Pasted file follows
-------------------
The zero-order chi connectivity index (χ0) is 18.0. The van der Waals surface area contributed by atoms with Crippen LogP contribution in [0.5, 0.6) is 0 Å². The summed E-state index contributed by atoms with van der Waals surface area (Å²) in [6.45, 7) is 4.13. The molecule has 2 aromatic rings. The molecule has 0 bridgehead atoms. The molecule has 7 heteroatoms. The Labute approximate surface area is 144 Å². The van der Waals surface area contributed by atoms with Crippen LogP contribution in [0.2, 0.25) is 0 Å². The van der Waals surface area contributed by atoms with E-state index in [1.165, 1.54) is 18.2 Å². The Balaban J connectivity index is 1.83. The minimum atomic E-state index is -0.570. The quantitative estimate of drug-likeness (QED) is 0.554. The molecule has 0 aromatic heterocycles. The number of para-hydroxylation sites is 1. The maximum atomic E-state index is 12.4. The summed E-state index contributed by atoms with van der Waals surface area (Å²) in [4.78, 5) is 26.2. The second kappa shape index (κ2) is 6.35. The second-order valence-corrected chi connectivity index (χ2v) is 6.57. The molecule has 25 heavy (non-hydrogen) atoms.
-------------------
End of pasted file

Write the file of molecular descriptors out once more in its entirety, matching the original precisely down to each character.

The zero-order chi connectivity index (χ0) is 18.0. The van der Waals surface area contributed by atoms with Crippen LogP contribution in [0.5, 0.6) is 0 Å². The summed E-state index contributed by atoms with van der Waals surface area (Å²) in [6.45, 7) is 4.13. The molecule has 2 aromatic rings. The molecule has 0 bridgehead atoms. The molecule has 7 heteroatoms. The Labute approximate surface area is 144 Å². The van der Waals surface area contributed by atoms with Crippen LogP contribution in [0.2, 0.25) is 0 Å². The van der Waals surface area contributed by atoms with E-state index in [1.165, 1.54) is 18.2 Å². The Balaban J connectivity index is 1.83. The minimum atomic E-state index is -0.570. The quantitative estimate of drug-likeness (QED) is 0.554. The molecule has 0 aromatic heterocycles. The number of para-hydroxylation sites is 1. The maximum atomic E-state index is 12.4. The summed E-state index contributed by atoms with van der Waals surface area (Å²) in [4.78, 5) is 26.2. The second kappa shape index (κ2) is 6.35. The second-order valence-corrected chi connectivity index (χ2v) is 6.57. The molecule has 25 heavy (non-hydrogen) atoms.